Rupture of the thoracic aorta associated with experimental Angiostrongylus vasorum infection in a dog

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Abstract

This note describes the sudden death of a dog by the rupture of the thoracic aorta caused by the presence of Angiostrongylus vasorum. A female mongrel canine with a history of weight loss and exhaustion died two hours after clinical examination. At necropsy, performed one hour after death, showed the presence of clotted blood in the thoracic cavity. Haemothorax was diagnosed. The thoracic aorta wall was thin, congested and an abnormal hole in the wall was detected approximately 0.5 cm from the entrance to the diaphragm. From clotted blood collected from the thoracic cavity, 224 first stage larvae (L1) and 15 adults of Angiostrongylus vasorum were recovered alive. Also, from a blood clot found in the aorta, four adult females and 47 L1 larvae were recovered alive. Possibly, this parasite was responsible for the aortic rupture and death of the animal. 1.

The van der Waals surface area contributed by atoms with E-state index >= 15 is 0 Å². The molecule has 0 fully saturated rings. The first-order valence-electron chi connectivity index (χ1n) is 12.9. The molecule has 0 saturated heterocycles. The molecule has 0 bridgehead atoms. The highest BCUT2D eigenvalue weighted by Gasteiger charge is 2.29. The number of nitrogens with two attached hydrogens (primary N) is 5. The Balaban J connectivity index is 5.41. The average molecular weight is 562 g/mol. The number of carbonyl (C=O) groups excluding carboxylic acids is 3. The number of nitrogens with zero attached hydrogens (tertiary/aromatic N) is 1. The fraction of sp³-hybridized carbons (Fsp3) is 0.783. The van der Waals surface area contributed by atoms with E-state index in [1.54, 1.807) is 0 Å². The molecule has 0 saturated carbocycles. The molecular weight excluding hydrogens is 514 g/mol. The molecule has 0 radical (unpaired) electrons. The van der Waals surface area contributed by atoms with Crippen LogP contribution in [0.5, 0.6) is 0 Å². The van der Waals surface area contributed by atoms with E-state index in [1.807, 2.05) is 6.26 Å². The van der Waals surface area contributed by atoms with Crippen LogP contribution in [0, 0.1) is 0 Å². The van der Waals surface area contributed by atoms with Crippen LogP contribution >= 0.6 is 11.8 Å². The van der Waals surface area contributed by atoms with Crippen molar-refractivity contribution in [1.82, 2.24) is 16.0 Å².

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Mozzer, L. R., & Lima, W. S. (2012). Rupture of the thoracic aorta associated with experimental Angiostrongylus vasorum infection in a dog. Parasite. EDP Sciences. https://doi.org/10.1051/parasite/2012192189

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